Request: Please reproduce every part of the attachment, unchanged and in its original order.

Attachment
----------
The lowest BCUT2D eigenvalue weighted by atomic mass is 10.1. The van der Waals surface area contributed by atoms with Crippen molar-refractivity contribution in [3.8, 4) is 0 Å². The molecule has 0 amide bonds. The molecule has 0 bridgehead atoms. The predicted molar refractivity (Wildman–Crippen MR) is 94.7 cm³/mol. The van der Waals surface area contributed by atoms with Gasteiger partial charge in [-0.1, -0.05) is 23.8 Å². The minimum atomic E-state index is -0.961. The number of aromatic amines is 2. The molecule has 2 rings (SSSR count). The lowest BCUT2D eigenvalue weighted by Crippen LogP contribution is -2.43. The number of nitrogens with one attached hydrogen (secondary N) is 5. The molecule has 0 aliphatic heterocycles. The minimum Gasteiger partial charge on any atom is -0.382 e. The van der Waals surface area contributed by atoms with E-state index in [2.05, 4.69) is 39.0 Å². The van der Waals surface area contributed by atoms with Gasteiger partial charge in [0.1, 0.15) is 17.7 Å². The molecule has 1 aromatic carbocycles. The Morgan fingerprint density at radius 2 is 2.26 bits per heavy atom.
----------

The lowest BCUT2D eigenvalue weighted by atomic mass is 10.1. The van der Waals surface area contributed by atoms with Crippen molar-refractivity contribution in [3.8, 4) is 0 Å². The molecule has 0 amide bonds. The molecule has 0 bridgehead atoms. The predicted molar refractivity (Wildman–Crippen MR) is 94.7 cm³/mol. The van der Waals surface area contributed by atoms with Gasteiger partial charge in [-0.1, -0.05) is 23.8 Å². The minimum atomic E-state index is -0.961. The number of aromatic amines is 2. The molecule has 2 rings (SSSR count). The lowest BCUT2D eigenvalue weighted by Crippen LogP contribution is -2.43. The number of nitrogens with one attached hydrogen (secondary N) is 5. The molecule has 0 aliphatic heterocycles. The minimum Gasteiger partial charge on any atom is -0.382 e. The van der Waals surface area contributed by atoms with E-state index in [2.05, 4.69) is 39.0 Å². The van der Waals surface area contributed by atoms with Gasteiger partial charge in [0.1, 0.15) is 17.7 Å². The molecule has 1 aromatic carbocycles. The Morgan fingerprint density at radius 2 is 2.26 bits per heavy atom.